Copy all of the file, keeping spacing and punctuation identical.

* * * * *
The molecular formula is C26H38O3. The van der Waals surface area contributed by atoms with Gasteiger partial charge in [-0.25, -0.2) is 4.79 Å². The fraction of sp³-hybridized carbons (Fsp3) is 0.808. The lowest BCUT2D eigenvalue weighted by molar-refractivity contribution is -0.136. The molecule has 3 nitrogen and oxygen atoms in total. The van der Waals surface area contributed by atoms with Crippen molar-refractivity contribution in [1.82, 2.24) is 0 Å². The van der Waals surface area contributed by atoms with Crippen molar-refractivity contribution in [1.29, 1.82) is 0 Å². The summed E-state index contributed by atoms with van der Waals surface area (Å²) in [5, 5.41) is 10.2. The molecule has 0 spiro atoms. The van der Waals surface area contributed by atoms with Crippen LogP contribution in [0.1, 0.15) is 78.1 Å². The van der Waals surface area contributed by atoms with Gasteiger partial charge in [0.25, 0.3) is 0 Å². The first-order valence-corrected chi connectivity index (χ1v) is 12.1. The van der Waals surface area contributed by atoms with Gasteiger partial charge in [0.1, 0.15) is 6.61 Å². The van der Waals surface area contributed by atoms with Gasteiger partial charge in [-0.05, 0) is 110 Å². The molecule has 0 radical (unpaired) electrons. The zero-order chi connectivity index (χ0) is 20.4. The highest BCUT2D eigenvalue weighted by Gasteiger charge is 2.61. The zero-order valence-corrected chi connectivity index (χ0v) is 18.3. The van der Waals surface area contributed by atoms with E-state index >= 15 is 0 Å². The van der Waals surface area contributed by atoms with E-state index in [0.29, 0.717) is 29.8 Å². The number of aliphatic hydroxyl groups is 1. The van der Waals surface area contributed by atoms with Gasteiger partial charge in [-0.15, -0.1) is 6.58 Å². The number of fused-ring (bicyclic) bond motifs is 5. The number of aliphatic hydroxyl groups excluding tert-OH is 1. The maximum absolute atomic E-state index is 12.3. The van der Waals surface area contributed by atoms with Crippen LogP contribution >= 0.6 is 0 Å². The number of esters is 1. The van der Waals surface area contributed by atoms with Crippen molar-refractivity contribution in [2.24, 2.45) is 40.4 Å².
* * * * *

The molecular formula is C26H38O3. The van der Waals surface area contributed by atoms with Gasteiger partial charge in [-0.25, -0.2) is 4.79 Å². The fraction of sp³-hybridized carbons (Fsp3) is 0.808. The lowest BCUT2D eigenvalue weighted by molar-refractivity contribution is -0.136. The molecule has 3 nitrogen and oxygen atoms in total. The van der Waals surface area contributed by atoms with Crippen molar-refractivity contribution in [1.82, 2.24) is 0 Å². The van der Waals surface area contributed by atoms with Crippen molar-refractivity contribution in [1.29, 1.82) is 0 Å². The summed E-state index contributed by atoms with van der Waals surface area (Å²) in [5, 5.41) is 10.2. The molecule has 0 spiro atoms. The van der Waals surface area contributed by atoms with Crippen LogP contribution in [0.1, 0.15) is 78.1 Å². The van der Waals surface area contributed by atoms with Gasteiger partial charge in [0.25, 0.3) is 0 Å². The first-order valence-corrected chi connectivity index (χ1v) is 12.1. The van der Waals surface area contributed by atoms with Gasteiger partial charge in [0.1, 0.15) is 6.61 Å². The van der Waals surface area contributed by atoms with Gasteiger partial charge in [-0.05, 0) is 110 Å². The molecule has 0 radical (unpaired) electrons. The zero-order chi connectivity index (χ0) is 20.4. The highest BCUT2D eigenvalue weighted by Gasteiger charge is 2.61. The zero-order valence-corrected chi connectivity index (χ0v) is 18.3. The van der Waals surface area contributed by atoms with E-state index >= 15 is 0 Å². The van der Waals surface area contributed by atoms with E-state index in [0.29, 0.717) is 29.8 Å². The number of aliphatic hydroxyl groups is 1. The van der Waals surface area contributed by atoms with Gasteiger partial charge in [-0.15, -0.1) is 6.58 Å². The number of fused-ring (bicyclic) bond motifs is 5. The number of aliphatic hydroxyl groups excluding tert-OH is 1. The maximum absolute atomic E-state index is 12.3. The van der Waals surface area contributed by atoms with Crippen LogP contribution >= 0.6 is 0 Å². The number of esters is 1. The van der Waals surface area contributed by atoms with Crippen molar-refractivity contribution in [2.24, 2.45) is 40.4 Å².